Forum post this morning:
My [relative] is a senior ER nurse at a major hospital in [redacted major city]. Nurse reports... well, I'll let [him/her] tell it:
The ER had a call from the head office of the ambulance company saying they were delivering a patient - a driver from [somewhere in Texas] who was complaining of fever, headache, nausea, stomach pains. The hospital heads came down and told Nurse he/she would be the one seeing the patient, and they garbed Nurse head to foot in protective gear. They would bring the patient in one room, and then the patient and nurse would stay in there until a diagnosis was made. After one-half hour of examination and discussions with the patient, seems like driver ate a bad hamburger in Dallas and that was the reason for the symptoms.
1) They made up a not-entirely-horrible plan on spur of the moment.
2) Nobody died.
3) Nobody got exposed to Ebola.
1) Clearly, no one thought of this before the last second, still.
2) "Tag, you're it" is a pretty shitty way to select staff for this kind of thing.
3) WTF happened with the ambulance folks?
4) No airlock.
5) No decon area to remove contaminated PPE.
6) No way to get the nurse out, or additional supplies in, without exposing additional staff, and/or contaminating the entire ER.
7) De facto 1:1 nursing assignment cuts back on the ability to care for other patients.
8) What happens if the patient needs imaging, like an Xray, CT, etc.?
9) What was the plan doing for blood work, which for Ebola requires BL4 handling and packaging precautions, and a lab staff prepared to deal with that?
1) What if patient had been a legit risk Ebola case?
2) What if patient had deteriorated, and they needed additional nursing staff or doctors in the room, STAT?
3) What if the patient gets hostile, and the nurse has to chose between getting jacked, or running outside and contaminating the entire ER?
So clearly, they've done zero prior planning, have zero infrastructure to support such a plan, have done zero training of staff or any personnel, not doctors, nurses, techs, lab, imaging, or anyone else.
They have no support available to care for even one such patient.
In other words, everything I've only been saying for some weeks is true, even after one Ebola patient has been to a US ER twice, been treated, and died from Ebola, despite the CDC and 5-10 networks using a bullhorn about this for 3 solid weeks 24/7.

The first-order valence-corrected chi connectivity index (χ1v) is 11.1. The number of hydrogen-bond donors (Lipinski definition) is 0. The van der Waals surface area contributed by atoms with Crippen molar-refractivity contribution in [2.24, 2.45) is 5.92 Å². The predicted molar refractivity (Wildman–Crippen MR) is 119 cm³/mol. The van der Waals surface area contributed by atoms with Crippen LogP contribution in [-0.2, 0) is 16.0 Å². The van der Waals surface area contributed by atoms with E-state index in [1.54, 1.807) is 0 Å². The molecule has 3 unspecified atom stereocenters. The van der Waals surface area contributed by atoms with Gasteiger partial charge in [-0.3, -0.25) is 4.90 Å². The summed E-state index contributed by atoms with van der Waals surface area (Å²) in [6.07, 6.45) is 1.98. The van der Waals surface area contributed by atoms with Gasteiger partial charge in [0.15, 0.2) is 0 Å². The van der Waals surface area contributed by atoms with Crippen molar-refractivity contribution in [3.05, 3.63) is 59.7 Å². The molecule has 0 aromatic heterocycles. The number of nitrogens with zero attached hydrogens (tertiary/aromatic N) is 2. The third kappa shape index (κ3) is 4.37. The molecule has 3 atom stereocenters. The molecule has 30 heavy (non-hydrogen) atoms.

Color me shocked. Not.
And that continues to be the case as hospitals stumble to find their way in all this, from coast to coast:
The missteps in Dallas's handling of the first Ebola case diagnosed in the United States have revealed an uncomfortable reality: state and city plans for handling the deadly virus are based on generic recommendations for everything from measles to floods, to hurricanes and dirty bombs.
Officials acknowledge they need to do more.Checks with health departments in six states and cities that have large West African communities, Philadelphia, Boston, New York City, Minnesota, New Jersey, Maryland and Rhode Island, show that they are scrambling to adapt those generic plans to Ebola. Even top hospitals are learning that a plan for dealing with infectious disease outbreaks may still leave them exposed to Ebola.Vanderbilt University Medical Center recently ran an Ebola drill with a pretend patient arriving at the emergency room, being admitted and placed in an isolation unit.During the drill, when doctors and nurses removed gowns, masks and other protective equipment "they wanted to get out of that stuff and do it quickly," Dr. William Schaffner, chairman of the Department of Preventive Medicine, told an audience at the Woodrow Wilson International Center for Scholars on Tuesday.Moving quickly raised the risk of accidentally touching fluids on clothes, a likely reason for infection of healthcare workers in West Africa and possibly Spain, Schaffner said. All staffers have since been instructed to remove protective gear with a partner, "to count to 10" during each step "and do it slowly."According to National Nurses United, 76 percent of nurses surveyed say their hospital has not communicated to them any policy regarding potential admission of Ebola patients, 85 percent say their hospital has not provided education sessions where nurses can ask questions, and just over one-third say their hospital has insufficient supplies of face shields and impermeable gowns.Dr. Leon Yeh, director of emergency medicine at Saint Francis Medical Center in Peoria, Illinois, said, "It's happened so fast we haven't drilled specifically on Ebola."
I feel ya, Doc.
Two solid weeks while the warning alarms have been ringing non-stop is hardly time to even think about this, let alone actually do anything.
Maybe another month or two would be long enough...?
I'm sure Ebola will wait outside the door patiently during that time while everyone puts their thinking caps - and five layers of protective gear - on.